Top positive review
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Solid, dependable one-volume encyclopedia!
on 16 July 2012
This is the latest version of the ever-dependable THE FILM ENCYCLOPEDIA by (sadly-deceased) film journalist Ephraim Katz. Since its inception over 30 years ago, this one-volume doorstopper has maintained its editorial independence and strived to be the best all-round collection of film knowledge and facts.
At over 1600 pages, the book has grown substantially over the years. Each version has kept the previous version's content, meaning that there's never been a need to keep older ones. As always, it is detailed and covers most subjects and people within the world of film, that most people will ever need to know about. Whilst it will never compete with certain online film databases, for a single-volume paperback, this will be worth its weight for the majority of readers.
Likewise, it won't please everyone. No single-volume book ever could. But, my only reason for not giving it five stars, is that there are still entries missing, that I believe a UK-based film encyclopedia needs to start including. There are no entries for:
- Anime (Japanese animation), though a couple of films are mentioned under "Japan". This is an ever-growing, ever-more-popular genre, that really does need to at least be mentioned and expounded upon, if not covered in explcit detail. It's not mentioned under Animation either, which makes its ommission even more galling. The past 10-20 years has seen an explosion in this genre, and it's produced some stunning works, including the Oscar winning "SPIRITED AWAY".
- the "British Board of Film Classification", nor Censorship as an issue at all. Considering that film as an artistic medium has been subject to some of the most drastic, dangerous and provocative cuts and bannings, this subject is pretty much imperative, and its ommission is a horrible one. Even a cursory history should have been included.
- Digital Cinema, DVD and Blu-Ray's: again, a devastating ommission, considering so many modern filmgoer's and viewers now watch a substantial amount of film on these home-viewing formats. The fact that many films are now only shown from digital prints, rather than on 35mm celluloid, is something that needs to be explained. Moreso with many cinemas now going over to digital, and dismantling or removing their standard and trusty 35mm projectors.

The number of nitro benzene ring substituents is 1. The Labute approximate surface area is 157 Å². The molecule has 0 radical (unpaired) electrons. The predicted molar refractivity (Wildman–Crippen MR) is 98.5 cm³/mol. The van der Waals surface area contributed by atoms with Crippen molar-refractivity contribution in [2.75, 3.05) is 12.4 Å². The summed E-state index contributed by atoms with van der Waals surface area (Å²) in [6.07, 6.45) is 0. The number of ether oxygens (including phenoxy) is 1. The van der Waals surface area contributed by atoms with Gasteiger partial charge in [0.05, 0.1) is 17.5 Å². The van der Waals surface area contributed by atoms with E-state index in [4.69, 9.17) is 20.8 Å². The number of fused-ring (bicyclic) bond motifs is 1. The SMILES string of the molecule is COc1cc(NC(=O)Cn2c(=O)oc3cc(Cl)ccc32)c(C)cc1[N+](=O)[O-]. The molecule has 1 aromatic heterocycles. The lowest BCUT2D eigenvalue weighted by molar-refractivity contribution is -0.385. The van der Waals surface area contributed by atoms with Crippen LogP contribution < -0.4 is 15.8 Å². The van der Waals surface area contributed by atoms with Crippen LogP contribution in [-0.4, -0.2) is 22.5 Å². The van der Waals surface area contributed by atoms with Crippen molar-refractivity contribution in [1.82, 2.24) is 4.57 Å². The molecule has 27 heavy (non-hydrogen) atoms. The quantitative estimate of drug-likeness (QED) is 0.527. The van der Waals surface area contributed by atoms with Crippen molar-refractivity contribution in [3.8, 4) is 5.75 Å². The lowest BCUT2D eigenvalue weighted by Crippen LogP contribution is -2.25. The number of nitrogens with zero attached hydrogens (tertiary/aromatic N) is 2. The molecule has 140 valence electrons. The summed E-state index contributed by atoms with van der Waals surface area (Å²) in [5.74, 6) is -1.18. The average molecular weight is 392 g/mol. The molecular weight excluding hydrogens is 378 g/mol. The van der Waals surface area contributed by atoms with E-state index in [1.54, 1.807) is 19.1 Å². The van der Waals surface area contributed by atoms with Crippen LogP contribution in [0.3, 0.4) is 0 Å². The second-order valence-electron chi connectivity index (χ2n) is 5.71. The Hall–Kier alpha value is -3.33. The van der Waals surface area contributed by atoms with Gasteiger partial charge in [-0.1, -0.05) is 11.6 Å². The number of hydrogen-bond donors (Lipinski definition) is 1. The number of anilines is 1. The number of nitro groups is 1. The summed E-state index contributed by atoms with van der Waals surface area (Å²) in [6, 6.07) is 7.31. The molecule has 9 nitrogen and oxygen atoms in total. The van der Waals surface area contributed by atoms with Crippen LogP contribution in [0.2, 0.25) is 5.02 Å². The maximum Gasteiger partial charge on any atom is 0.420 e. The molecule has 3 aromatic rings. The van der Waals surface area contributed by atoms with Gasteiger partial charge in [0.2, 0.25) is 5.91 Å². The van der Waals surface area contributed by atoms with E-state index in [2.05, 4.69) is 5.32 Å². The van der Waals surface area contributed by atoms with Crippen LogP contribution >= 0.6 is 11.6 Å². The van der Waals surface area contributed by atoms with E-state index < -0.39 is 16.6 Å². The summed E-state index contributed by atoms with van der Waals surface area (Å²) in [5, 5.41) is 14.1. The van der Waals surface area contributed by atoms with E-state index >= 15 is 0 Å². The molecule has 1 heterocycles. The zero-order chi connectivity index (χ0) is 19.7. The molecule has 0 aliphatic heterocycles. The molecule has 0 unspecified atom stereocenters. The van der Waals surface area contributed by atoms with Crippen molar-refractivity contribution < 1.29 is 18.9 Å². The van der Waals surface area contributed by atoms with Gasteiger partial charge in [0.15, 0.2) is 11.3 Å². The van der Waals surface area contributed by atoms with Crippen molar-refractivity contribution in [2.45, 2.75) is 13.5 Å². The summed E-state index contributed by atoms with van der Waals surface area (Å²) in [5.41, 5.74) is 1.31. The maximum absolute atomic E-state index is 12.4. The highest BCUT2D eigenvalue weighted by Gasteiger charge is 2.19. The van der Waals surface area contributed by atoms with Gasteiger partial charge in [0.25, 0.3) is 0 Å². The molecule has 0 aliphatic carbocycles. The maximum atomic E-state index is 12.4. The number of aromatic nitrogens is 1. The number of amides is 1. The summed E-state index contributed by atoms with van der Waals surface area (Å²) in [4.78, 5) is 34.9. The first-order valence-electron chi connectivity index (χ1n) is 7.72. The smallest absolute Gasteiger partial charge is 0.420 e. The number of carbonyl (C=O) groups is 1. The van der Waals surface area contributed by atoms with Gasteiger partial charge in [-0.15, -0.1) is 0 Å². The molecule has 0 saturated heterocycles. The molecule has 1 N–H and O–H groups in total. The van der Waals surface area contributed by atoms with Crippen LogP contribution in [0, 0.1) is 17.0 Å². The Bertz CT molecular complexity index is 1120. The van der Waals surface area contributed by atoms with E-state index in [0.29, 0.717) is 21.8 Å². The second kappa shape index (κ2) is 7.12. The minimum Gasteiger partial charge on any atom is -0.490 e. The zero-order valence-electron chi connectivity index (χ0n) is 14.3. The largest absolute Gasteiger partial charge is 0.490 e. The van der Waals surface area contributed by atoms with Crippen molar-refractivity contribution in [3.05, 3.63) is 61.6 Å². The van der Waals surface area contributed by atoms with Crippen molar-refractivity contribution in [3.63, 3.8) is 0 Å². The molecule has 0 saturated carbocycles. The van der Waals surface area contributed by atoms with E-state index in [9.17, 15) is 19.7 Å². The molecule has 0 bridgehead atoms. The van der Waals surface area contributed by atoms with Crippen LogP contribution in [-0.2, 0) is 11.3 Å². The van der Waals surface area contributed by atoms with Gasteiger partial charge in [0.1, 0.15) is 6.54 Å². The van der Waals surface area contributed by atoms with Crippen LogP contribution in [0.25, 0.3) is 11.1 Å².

I'm sure there are lots of other subjects, people and terms that could and should be included, but those three for me, are three of the most noticeable missing entries. I hope that they will be included in the 8th Edition.
Lastly, the cover is a little bland. Not much effort appears to have gone into its thought, and it looks cheap, and not the kind of thing I would expect from a book that was trying to be a serious, scholarly volume on cinema. Considering the book has no other images, as noted in the prefact, it's a real shame that more thought wasn't put into the cover. I would also argue for it to be released in hardback, as the paperback binding won't take long to start cracking and breaking - rendering your lovely encyclopedia, looking more like a well-thumbed telephone directory.
With that all said, however, it's still a great book, and if you only own one book on cinema, this should be a serious contender for ownership in your personal library. A hefty tome, but a worthwhile one.